Your child may wish to watch the A Mighty Fine Time Machine again to remind them of the plot.
Chat about how, in the story, the characters become absorbed in books at the end. Discuss how books can take you to lots of different places and times. This is particularly wonderful during Lockdown!
Today, encourage your child to look at lots of different books. You could use the school elibrary at https://balksburyjun-hantssls.wheelers.co/ to find some new stories to enjoy.
Username: firstname.lastname (E.g. john.smith)
If you click ‘Browse’ and then in ‘Audience’ select ‘Child’ you will find lots of books to enjoy in the 4-6 years section.
Alternatively you could look at books read in the Story Time section of the Year One pages. Ask your child to choose two or three favourites and discuss why they have chosen those books.
Where do they take them?
What do they like about them?
One of the key skills children develop in Year One is to tell the difference between fiction and non-fiction. You could remind your child about prior learning by watching the videos below or through your own discussion with them. Ask them about whether the books they have chosen are fiction or non-fiction and why they think this.
Ask your child to narrow down their favourite books to just one for today’s learning.
Read it to them or support them in reading it to you.
Tell them what you like about the book and ask them what they like.
Ask them where the book takes them in their mind. You could support them to exercise their imagination by suggesting ways they could play or draw using the book for inspiration. For example, if the book has animals, they could play with their cuddly toys or dinosaurs.
In the writing activities for days 4 and 5, the children will need to write questions. Chat to them about what a question is and take turns to give some examples.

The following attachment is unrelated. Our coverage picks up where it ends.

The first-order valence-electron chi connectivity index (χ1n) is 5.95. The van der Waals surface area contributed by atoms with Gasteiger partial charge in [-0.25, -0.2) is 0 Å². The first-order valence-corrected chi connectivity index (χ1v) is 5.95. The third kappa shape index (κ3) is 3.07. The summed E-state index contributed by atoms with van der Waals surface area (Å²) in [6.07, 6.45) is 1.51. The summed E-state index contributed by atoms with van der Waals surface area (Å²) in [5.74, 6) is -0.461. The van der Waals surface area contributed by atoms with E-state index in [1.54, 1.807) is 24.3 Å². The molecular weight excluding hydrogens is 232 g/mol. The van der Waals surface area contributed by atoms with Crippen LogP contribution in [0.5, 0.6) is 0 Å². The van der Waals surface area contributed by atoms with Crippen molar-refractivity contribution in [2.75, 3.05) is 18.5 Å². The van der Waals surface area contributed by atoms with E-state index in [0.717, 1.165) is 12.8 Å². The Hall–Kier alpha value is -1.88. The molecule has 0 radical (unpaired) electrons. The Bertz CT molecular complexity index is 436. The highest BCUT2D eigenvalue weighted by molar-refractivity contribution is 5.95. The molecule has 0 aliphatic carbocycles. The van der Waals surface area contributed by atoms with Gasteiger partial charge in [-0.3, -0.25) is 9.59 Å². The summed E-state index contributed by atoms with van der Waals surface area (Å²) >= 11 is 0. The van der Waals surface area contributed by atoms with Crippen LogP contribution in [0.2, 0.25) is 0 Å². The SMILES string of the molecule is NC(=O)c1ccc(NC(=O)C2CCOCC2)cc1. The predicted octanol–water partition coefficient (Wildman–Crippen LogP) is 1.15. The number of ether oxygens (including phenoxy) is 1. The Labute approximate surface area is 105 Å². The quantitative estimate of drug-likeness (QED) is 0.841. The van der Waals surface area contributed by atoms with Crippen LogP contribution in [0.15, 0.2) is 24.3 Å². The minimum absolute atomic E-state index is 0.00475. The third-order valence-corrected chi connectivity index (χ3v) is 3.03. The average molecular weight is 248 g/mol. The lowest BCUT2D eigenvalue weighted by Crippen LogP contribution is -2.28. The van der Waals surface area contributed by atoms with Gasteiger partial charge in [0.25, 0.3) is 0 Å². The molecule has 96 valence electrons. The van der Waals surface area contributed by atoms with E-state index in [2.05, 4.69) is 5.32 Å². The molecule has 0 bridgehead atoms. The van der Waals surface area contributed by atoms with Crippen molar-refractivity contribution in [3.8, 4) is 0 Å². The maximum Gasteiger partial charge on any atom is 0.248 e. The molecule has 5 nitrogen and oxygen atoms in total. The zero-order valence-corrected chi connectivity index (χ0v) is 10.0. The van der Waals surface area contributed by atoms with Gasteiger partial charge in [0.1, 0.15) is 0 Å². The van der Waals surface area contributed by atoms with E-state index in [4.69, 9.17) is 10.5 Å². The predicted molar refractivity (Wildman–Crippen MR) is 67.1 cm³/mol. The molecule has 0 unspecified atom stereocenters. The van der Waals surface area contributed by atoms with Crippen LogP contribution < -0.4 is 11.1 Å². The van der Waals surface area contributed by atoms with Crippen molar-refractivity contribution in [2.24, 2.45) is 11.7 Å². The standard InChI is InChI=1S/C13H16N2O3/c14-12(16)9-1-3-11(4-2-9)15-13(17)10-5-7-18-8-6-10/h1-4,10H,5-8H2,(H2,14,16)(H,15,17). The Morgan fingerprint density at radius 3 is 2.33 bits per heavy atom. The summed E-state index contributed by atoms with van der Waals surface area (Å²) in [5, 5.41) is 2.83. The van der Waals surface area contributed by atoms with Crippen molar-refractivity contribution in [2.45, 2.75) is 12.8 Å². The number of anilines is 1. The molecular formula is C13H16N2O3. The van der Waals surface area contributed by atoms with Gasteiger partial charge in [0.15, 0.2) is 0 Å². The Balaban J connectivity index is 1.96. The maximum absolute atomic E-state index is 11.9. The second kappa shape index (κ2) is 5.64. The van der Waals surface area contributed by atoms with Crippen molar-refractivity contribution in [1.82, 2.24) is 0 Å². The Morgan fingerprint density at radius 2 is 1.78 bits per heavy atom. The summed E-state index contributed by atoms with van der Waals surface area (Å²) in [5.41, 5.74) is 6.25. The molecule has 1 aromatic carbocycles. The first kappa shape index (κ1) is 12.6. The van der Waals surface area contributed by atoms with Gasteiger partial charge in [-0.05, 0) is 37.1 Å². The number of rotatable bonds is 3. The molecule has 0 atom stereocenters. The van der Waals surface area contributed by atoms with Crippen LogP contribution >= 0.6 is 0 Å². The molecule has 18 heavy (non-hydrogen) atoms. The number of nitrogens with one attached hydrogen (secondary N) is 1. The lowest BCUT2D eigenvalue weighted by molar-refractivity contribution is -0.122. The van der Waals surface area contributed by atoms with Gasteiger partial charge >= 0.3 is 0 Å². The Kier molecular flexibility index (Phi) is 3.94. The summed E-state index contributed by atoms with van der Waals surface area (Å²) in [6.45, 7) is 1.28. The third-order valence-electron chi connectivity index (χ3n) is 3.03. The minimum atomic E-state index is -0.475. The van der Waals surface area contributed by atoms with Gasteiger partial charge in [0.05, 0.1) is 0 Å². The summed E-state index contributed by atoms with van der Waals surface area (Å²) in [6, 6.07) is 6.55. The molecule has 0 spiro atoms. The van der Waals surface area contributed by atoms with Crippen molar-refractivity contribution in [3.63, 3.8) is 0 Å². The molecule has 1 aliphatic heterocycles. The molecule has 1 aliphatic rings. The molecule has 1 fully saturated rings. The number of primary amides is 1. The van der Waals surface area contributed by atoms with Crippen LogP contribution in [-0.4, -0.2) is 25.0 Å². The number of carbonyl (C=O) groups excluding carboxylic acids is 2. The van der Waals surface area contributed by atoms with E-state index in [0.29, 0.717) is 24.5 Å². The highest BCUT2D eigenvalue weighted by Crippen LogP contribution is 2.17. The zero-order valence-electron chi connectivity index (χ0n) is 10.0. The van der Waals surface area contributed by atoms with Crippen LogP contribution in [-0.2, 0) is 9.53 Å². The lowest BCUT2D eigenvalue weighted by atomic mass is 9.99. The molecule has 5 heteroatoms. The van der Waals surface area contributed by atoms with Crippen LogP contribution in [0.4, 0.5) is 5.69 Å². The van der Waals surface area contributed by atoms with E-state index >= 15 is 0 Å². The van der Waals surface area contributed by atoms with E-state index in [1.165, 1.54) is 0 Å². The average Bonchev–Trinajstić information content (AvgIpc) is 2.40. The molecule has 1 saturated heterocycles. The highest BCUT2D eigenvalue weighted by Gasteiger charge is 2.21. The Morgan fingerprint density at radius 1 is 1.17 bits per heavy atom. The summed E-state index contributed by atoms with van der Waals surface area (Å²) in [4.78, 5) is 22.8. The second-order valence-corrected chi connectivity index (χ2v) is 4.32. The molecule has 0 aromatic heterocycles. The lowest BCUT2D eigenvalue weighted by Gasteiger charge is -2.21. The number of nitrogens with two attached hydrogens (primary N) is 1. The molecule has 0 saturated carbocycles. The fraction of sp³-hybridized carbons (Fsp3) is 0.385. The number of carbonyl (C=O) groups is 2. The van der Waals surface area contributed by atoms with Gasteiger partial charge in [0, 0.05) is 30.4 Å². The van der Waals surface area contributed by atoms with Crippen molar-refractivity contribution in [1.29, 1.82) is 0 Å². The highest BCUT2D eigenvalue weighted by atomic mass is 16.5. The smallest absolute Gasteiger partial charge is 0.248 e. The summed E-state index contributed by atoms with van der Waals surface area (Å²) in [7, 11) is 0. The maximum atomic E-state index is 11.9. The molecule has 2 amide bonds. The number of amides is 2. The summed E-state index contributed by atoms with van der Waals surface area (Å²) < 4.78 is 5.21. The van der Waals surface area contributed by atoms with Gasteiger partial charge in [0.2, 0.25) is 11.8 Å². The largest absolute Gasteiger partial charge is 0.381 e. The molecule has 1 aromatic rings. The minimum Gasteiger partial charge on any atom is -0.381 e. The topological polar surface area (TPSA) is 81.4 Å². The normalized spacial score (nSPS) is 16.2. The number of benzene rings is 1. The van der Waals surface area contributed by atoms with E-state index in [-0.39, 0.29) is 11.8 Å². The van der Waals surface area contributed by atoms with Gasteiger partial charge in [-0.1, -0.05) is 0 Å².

Here is a good video to prompt discussion:
You could spend some time looking through their chosen book for questions and discussing how they know it is a question.
A good (but tricky) game to play...
Tell your child the answer and ask them to think of what the question could be. For example, the answer is ‘blue’. The question could be ‘What colour is the sky?’. Of course, there are lots of questions which could give the answer blue, so you could challenge them to think of more. Any question your child gives is fine, even if it seems a bit wacky! It is a great game to play whilst out for a walk or in the car.
Talk to your child about what they notice about the words that questions often start with. Here is a good video to support this discussion:
And here is a video the children have enjoyed watching in school:
Day 4 and 5
It is now time for children to apply the skills they have been practising this week by carrying out a writing task. Here are few tasks you could choose from:
- Write a book review using the ‘Tell Me’ grid with which they are familiar. At this stage, we would encourage them to write in more detail than they did for the ‘Tell Me’ grid at the beginning of the learning journey. We encourage them to use ‘because’ to explain their ideas further. We teach them to use the mnemonic ‘big elephants can always understand small elephants’. Here is a catchy song to sing too: Because Song
- Write to the author or publisher of the book they chose. They could tell them what they like about the book and how it has inspired them in their play. They could ask the author or publisher some questions about the book. They could include a picture they have drawn of their favourite part.
- Write to a relative telling them all about their favourite book and asking them about theirs.
- Create a poster to show other people about why their book is so great.
- Your child may have their own idea of something they would like to write!
We usually find we get the best out of the children when writing tasks are split up into two, shorter sessions rather than one long one. Don’t forget to use sound and word mats from the Key skills and Resources section of the Year One pages. You will also find hints on how to support your child during the writing process there.